Nearly two-thirds of Calderdale students go on to higher education courses

Nearly two-thirds of Calderdale students go on to higher education courses
Nearly two-thirds of Calderdale students go on to higher education courses

Nearly two-thirds of Calderdale students go on to higher education courses, above the national average.

But social mobility charity the Sutton Trust warns that someone's chances of going to a top university, which it says is the surest route to a good job, differs significantly depending on where they grow up.

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Department for Education data shows that 836 students who finished their 16 to 18 study in Calderdale in 2015-16 went on to study a degree or similar course within two years.

At 63 per cent of all students, this was higher than the 58 per cent of school leavers across England to continue to higher education.

The figures only include those from state-funded schools and colleges who did A-level or equivalent qualifications, and who continuously studied at university for at least six months.

In Calderdale, 17 per cent of students went to one of the top third most competitive universities, ranked by the average exam results of entrants.

This included 14 per cent who got into one of the 24 elite Russell Group universities, considered to be among the UK’s best.

And less than 0.5 per cent of all students secured a coveted place at Oxford or Cambridge.

Across England, 214,000 young people finishing their compulsory education in 2015-16 had spent at least six months on a degree or similar course within two years.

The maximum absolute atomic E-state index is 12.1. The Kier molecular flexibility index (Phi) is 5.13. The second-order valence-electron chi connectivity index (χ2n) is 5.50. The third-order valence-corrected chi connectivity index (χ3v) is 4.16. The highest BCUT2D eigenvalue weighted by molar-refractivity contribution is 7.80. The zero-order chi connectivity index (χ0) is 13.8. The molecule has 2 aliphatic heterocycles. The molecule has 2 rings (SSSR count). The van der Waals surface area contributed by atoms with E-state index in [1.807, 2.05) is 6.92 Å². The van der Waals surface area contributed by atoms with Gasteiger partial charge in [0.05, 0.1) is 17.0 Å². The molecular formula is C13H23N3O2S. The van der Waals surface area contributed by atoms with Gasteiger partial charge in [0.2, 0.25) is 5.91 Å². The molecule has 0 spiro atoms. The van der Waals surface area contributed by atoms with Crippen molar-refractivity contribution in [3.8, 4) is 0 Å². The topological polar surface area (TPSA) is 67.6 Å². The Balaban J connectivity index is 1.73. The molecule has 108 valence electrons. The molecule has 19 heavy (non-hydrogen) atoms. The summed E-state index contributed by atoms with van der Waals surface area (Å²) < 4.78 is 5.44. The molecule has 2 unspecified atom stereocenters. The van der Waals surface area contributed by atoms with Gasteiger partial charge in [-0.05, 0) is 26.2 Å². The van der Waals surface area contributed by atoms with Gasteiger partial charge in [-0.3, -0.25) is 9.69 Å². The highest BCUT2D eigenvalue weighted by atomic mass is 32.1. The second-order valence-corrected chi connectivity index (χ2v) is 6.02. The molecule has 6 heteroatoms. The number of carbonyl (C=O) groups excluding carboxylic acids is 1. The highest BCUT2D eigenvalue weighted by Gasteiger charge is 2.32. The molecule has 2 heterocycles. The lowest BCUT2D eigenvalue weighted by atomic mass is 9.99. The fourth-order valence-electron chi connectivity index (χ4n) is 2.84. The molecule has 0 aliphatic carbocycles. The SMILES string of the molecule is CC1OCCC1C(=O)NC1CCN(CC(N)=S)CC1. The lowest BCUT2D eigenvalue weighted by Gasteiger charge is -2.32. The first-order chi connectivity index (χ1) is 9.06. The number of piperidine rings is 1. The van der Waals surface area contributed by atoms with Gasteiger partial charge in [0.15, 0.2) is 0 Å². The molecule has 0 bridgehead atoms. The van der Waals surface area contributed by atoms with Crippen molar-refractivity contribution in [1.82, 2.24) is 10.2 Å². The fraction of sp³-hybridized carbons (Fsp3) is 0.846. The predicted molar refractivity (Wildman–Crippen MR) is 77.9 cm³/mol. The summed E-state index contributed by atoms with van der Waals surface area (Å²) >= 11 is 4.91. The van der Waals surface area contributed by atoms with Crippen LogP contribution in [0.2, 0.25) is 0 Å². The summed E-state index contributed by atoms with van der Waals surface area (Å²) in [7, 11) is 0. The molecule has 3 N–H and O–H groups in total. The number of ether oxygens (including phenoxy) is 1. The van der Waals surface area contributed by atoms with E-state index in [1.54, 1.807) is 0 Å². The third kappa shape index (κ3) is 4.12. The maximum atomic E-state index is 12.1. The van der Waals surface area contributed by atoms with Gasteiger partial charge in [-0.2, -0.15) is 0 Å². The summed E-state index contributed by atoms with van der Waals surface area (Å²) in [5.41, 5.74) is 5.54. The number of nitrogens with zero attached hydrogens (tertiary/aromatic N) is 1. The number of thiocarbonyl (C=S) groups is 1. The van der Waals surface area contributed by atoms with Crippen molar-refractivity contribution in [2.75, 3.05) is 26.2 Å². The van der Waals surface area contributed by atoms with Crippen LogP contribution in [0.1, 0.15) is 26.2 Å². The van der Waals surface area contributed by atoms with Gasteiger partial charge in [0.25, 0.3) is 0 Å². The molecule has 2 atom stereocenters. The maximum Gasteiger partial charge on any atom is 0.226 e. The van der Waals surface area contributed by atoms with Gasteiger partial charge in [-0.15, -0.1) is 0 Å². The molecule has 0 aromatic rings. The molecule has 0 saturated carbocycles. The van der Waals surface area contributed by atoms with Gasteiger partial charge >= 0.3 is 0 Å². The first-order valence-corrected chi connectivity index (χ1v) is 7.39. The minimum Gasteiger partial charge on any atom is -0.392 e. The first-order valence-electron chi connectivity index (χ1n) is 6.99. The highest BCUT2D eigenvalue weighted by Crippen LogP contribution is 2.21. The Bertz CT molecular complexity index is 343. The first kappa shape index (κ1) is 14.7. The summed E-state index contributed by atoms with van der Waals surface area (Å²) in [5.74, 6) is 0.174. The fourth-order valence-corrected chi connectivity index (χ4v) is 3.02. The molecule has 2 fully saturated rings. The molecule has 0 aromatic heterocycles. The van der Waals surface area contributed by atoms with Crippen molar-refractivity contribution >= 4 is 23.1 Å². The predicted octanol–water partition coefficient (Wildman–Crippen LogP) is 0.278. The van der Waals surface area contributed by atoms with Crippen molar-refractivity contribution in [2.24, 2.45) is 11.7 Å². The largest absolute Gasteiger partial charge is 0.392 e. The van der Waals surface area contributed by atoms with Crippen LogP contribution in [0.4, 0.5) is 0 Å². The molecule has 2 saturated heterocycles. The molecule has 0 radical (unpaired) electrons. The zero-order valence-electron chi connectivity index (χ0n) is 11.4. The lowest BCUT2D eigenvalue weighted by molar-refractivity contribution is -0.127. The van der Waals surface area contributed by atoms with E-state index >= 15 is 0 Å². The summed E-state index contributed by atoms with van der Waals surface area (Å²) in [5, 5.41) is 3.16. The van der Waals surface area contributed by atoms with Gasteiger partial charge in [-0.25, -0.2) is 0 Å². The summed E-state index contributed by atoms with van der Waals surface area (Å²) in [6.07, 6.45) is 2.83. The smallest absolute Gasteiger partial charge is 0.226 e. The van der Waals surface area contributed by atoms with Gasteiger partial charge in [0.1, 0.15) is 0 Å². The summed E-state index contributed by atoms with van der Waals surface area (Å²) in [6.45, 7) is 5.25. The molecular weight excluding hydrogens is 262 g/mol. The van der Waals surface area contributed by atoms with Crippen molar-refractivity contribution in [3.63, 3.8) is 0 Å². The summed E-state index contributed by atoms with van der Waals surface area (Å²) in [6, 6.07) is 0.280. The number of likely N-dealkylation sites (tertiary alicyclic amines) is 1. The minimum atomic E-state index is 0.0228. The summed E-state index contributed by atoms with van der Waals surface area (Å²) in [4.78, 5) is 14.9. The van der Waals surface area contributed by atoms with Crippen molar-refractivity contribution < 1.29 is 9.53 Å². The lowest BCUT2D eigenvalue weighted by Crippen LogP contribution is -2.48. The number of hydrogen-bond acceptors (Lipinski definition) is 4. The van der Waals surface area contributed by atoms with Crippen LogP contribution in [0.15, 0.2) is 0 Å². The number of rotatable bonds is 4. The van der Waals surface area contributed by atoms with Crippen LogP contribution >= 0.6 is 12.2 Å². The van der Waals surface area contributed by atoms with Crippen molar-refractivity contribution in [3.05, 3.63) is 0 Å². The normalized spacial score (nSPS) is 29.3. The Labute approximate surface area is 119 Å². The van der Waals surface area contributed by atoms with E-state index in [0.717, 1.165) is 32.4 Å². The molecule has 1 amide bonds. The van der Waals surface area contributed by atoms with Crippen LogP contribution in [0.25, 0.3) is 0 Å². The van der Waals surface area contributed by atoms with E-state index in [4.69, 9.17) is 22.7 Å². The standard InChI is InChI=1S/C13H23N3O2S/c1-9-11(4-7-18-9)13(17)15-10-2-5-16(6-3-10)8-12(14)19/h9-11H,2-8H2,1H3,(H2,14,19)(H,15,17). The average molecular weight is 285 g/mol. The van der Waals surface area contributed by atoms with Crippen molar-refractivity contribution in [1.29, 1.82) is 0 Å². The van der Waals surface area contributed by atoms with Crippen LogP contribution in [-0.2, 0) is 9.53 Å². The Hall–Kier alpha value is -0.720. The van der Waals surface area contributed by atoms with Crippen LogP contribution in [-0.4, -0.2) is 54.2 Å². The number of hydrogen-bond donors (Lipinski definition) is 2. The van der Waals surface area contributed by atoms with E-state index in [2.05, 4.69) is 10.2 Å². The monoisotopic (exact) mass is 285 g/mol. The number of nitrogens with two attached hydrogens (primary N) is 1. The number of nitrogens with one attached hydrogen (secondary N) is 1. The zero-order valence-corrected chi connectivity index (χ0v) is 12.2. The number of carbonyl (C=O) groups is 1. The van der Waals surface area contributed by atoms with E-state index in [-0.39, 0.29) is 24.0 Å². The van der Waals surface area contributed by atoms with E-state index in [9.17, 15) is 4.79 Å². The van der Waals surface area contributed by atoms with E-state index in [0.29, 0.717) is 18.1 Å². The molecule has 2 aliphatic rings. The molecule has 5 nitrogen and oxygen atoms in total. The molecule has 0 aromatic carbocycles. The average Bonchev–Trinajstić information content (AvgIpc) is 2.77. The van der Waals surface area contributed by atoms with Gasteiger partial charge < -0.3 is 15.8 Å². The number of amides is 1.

This included 20 per cent at a top third destination, 14 per cent with a Russell Group place, and just one per cent at Oxford or Cambridge.

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But the figures differed widely throughout the country – 36 per cent of students in Reading, in the South East, went to a Russell Group university, while the number for Knowsley, in the North West, stood at just one per cent.

Sir Peter Lampl, chairman of the Sutton Trust, said: “Getting a degree from a leading university is one of the surest routes to a good job.

“Yet these figures tell us that where you grow up has a significant impact on your chances of going.”

Geoff Barton, general secretary of the Association of School and College Leaders, said that while the number of young people from disadvantaged backgrounds who go to university has increased, it is still a lot fewer than those from wealthier groups.

He added: “The next government – whoever it is – must ensure that schools and colleges have the funding and supply of teachers they need to support these students.”

A Department for Education spokeswoman said: “As a government, we have seen a record rate of disadvantaged 18 year olds going to university, and we have made it a priority to ensure that we continue to improve access and participation across the country.”

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